Greg Bear
Greg Benford
C. J. Cherryh
Greg Egan
William Gibson
Kathleen Goonan
Joe Haldeman
Nancy Kress
Paul J. McAuley
Jack McDevitt
Linda Nagata
Robert Reed
Kim Stanley Robinson
Mary Doria Russell
Melissa Scott
Allen Steele
Neal Stephenson
Bruce Sterling
Michael Swanwick
George Turner
John Varley
Vernor Vinge
Walter Jon Williams
(Apologies to those omitted because I eventually lost track of my reviews.)

Reviewed but thoroughly established before 1990 (AKA the usual suspects and quite incomplete):

Anderson, Heinlein, Niven, Vance, Farmer, Jack Williamson (last novel in 21st), Silverberg, Pohl, Knight. . . .

And then there are those I never got to review: Stapledon, Wells, Bester, Kuttner, C.L. Moore, Pangborn, and dozens of others.

9 thoughts on “Roundtable on All-Centuries Novel Polling

  • January 11, 2013 at 7:31 pm

    Ellen – sorry, but you don’t get to cite “Alice”, published in 1865, as a 20th century book. (Otherwise I would have put it top of my list as well!) In fact, The Wonderful Wizard of Oz barely qualifies, published in 1900, but the Oz series extended well into the 20th century so that should be allowed.

    But you panelists are bending the rules like Gumby so I guess you can cite whatever books you want! Certainly the “Alice”‘ books could be considered as the most widely known and influential fantasy in English literature.

  • January 11, 2013 at 10:57 pm

    Dan -going over my list (before seeing your comment) I suddenly realized-oh sh-t! wrong century. It was me being bad.

  • January 13, 2013 at 1:28 am

    A Horror/Dark Fantasy category? Where are those lists of novels and stories?

  • January 13, 2013 at 3:16 am

    Space27–Ellen Datlow and Jeff Ford sort of created that category on their own. The overlap (two votes) between the two of them are:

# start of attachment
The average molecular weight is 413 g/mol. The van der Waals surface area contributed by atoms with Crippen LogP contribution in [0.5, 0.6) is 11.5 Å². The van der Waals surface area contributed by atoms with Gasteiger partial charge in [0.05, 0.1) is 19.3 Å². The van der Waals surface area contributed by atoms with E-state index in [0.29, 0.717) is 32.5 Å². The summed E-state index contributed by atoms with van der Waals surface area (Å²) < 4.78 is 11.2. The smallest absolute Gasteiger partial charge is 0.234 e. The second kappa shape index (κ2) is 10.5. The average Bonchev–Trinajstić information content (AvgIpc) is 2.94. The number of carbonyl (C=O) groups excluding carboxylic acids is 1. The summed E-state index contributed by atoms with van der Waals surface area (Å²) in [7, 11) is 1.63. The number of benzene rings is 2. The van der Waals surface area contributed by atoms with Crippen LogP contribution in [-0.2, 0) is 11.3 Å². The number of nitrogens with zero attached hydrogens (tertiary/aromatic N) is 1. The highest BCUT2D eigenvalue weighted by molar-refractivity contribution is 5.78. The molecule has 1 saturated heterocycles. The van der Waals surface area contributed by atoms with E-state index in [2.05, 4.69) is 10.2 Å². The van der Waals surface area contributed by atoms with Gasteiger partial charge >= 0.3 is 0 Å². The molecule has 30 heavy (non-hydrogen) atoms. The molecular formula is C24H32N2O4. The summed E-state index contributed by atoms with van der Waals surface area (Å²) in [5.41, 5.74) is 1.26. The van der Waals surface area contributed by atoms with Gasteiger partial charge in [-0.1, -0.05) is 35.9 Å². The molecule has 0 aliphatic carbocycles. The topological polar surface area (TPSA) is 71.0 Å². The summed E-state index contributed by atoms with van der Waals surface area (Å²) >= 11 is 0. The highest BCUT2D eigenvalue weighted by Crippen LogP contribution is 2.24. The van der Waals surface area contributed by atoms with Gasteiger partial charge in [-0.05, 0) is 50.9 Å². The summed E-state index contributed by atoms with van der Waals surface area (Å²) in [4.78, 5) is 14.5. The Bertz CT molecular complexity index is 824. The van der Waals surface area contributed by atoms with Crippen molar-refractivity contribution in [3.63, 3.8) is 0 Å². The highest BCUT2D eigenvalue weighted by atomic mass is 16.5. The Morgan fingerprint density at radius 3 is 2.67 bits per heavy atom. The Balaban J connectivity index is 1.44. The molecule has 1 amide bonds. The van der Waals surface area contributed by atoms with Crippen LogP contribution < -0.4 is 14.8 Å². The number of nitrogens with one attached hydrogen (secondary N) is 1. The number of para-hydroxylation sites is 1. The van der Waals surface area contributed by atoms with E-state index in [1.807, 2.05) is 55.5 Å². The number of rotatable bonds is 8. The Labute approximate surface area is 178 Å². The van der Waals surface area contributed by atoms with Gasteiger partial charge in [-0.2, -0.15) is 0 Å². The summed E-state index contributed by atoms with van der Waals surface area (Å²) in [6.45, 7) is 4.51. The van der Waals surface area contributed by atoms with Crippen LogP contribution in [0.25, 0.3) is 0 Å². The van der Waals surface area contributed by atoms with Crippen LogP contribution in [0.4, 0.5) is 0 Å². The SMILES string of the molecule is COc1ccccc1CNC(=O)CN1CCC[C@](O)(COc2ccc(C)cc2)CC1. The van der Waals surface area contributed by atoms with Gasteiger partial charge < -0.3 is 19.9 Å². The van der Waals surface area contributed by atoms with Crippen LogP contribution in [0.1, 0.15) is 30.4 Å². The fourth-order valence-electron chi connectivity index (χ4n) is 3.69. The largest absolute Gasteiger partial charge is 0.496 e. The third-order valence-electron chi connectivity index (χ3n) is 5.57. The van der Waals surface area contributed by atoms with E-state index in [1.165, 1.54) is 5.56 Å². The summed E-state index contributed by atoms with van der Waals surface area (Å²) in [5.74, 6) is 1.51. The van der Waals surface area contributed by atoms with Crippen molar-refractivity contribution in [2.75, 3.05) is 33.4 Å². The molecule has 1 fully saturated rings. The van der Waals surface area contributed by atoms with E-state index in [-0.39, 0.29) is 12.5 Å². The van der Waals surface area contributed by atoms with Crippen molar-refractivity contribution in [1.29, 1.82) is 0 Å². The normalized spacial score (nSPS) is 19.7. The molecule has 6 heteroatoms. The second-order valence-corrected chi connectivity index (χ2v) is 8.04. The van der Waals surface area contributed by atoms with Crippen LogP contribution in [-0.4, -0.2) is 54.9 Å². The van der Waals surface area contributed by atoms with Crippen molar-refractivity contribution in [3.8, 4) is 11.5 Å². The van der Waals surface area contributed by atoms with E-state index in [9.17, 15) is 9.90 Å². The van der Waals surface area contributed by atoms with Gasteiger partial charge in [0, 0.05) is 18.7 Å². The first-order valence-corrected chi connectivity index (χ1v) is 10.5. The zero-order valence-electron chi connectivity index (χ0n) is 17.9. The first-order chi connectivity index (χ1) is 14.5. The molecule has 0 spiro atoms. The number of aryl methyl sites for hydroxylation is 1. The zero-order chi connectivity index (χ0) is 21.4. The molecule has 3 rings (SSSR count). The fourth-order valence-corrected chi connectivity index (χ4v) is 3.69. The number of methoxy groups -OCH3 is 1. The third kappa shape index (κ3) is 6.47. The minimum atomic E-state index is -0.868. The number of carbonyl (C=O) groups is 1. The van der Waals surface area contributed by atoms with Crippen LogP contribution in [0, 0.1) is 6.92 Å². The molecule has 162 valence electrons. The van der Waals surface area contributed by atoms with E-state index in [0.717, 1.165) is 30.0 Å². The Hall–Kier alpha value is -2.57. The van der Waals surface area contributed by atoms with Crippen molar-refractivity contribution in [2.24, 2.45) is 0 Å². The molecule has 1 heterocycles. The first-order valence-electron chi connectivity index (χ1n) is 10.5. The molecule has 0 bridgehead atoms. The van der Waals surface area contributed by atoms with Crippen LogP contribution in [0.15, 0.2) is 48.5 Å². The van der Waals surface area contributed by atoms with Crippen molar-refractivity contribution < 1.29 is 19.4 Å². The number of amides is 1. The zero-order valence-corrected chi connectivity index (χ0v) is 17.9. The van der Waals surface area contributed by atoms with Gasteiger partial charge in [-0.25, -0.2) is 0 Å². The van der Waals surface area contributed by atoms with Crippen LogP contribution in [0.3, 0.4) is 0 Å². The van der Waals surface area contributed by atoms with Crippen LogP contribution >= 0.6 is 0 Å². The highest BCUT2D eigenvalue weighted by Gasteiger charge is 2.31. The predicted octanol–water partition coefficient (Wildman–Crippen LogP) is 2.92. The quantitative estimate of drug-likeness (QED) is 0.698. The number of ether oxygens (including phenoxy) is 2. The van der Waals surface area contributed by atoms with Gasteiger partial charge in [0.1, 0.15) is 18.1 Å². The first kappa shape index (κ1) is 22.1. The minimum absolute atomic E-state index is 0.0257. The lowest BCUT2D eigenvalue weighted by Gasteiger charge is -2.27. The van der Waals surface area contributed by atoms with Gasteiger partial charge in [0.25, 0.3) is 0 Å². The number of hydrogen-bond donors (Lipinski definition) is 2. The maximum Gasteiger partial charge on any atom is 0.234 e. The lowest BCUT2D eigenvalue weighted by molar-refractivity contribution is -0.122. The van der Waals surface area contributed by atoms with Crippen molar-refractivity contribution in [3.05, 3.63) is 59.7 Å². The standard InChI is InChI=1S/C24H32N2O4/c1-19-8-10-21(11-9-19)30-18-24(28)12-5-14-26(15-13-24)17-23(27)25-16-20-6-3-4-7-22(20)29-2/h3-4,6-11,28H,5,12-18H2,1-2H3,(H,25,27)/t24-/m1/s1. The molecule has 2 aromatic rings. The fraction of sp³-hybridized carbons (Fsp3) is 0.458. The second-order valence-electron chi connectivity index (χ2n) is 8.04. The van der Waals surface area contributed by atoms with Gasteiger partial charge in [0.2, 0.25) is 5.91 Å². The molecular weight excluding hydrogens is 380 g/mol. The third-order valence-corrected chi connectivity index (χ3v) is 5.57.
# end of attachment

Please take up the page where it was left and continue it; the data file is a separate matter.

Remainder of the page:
The Wasp Factory (1984) Iain M. Banks 2
    The Haunting of Hill House (1959) Shirley Jackson 2

    It’s nestled between 20th C Fantasy and 21st C SF.

  • January 13, 2013 at 6:27 pm

    Oh, that list. Just two items? I’m a little bit disappointed. But I did vote for The Wasp Factory.

  • January 13, 2013 at 11:08 pm

    Speaking of the wrong century, I know two novels from the 1800’s that I could have put in the 20th Cent. vote and got away with it:

    Star, C.I. Defontenay (1854, in french)
    Two Planets, Kurd Lasswitz (1897, in german)

    They were first published in english in the 1970’s.

  • January 15, 2013 at 3:21 am

    Great lists and remarks from everyone, but the focus on the almighty novel slights so many superb writers, from Cyril Kornbluth to Willam Tenn. to Fredric Brown to Harlan Ellison. One of my top ten SF books of all time is Her Smoke Rose Up Forever by James Tiptree Jr/Alice Sheldon. I can’t think of a single SF novel, however fine, that I would be willing to give it up for. It’s as essential as Dune or Neuromancer or any other that I can think of. So Tiptree wasn’t comfortable with the novel form – so what?

  • January 18, 2013 at 3:52 am

    Thomas – I think Karen felt it would be hard enough herding the cats on the panel to make their picks for novels, without trying for all the short fiction categories. You make a good point that there are short form masters like Ellison and Tiptree, and some of those masters are reflected in the short fiction lists: Ellison with 6 entries, Tiptree with 5. Both of them ranked as high as #3 in a category for the whole 20th century – not too shabby. (Harlan had both #3 and #4 in the 20th Century Short Story category.)

    My favorite example of a short form master is, of course, Ted Chiang, who seems to have no interest in publishing a novel but knocked down the top spot in three different short fiction categories. Nobody would consider him slighted because he can’t show up on the novel list.

  • February 5, 2013 at 8:57 pm

    How can you not put REH on the list if not at the top? Best story teller ever. No Michael Morcook? YOU PEOPLE ARE INSANE.